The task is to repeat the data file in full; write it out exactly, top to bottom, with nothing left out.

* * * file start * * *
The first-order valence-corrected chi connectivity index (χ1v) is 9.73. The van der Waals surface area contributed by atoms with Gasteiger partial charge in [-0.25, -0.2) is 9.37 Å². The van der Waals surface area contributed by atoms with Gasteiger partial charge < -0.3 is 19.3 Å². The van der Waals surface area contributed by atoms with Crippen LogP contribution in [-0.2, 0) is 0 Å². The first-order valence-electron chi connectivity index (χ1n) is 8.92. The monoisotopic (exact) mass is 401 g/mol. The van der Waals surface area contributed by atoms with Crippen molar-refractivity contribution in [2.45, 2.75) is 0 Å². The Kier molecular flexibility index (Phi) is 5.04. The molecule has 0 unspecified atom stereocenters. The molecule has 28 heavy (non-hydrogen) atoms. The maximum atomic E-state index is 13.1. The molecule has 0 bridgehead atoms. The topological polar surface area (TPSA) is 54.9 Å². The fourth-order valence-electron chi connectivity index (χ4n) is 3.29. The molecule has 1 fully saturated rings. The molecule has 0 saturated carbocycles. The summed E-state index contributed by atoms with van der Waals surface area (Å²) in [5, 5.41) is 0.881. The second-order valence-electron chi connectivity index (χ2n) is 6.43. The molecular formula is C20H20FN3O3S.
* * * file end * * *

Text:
The first-order valence-corrected chi connectivity index (χ1v) is 9.73. The van der Waals surface area contributed by atoms with Gasteiger partial charge in [-0.25, -0.2) is 9.37 Å². The van der Waals surface area contributed by atoms with Gasteiger partial charge < -0.3 is 19.3 Å². The van der Waals surface area contributed by atoms with Crippen LogP contribution in [-0.2, 0) is 0 Å². The first-order valence-electron chi connectivity index (χ1n) is 8.92. The monoisotopic (exact) mass is 401 g/mol. The van der Waals surface area contributed by atoms with Crippen molar-refractivity contribution in [2.45, 2.75) is 0 Å². The Kier molecular flexibility index (Phi) is 5.04. The molecule has 0 unspecified atom stereocenters. The molecule has 28 heavy (non-hydrogen) atoms. The maximum atomic E-state index is 13.1. The molecule has 0 bridgehead atoms. The topological polar surface area (TPSA) is 54.9 Å². The fourth-order valence-electron chi connectivity index (χ4n) is 3.29. The molecule has 1 fully saturated rings. The molecule has 0 saturated carbocycles. The summed E-state index contributed by atoms with van der Waals surface area (Å²) in [5, 5.41) is 0.881. The second-order valence-electron chi connectivity index (χ2n) is 6.43. The molecular formula is C20H20FN3O3S.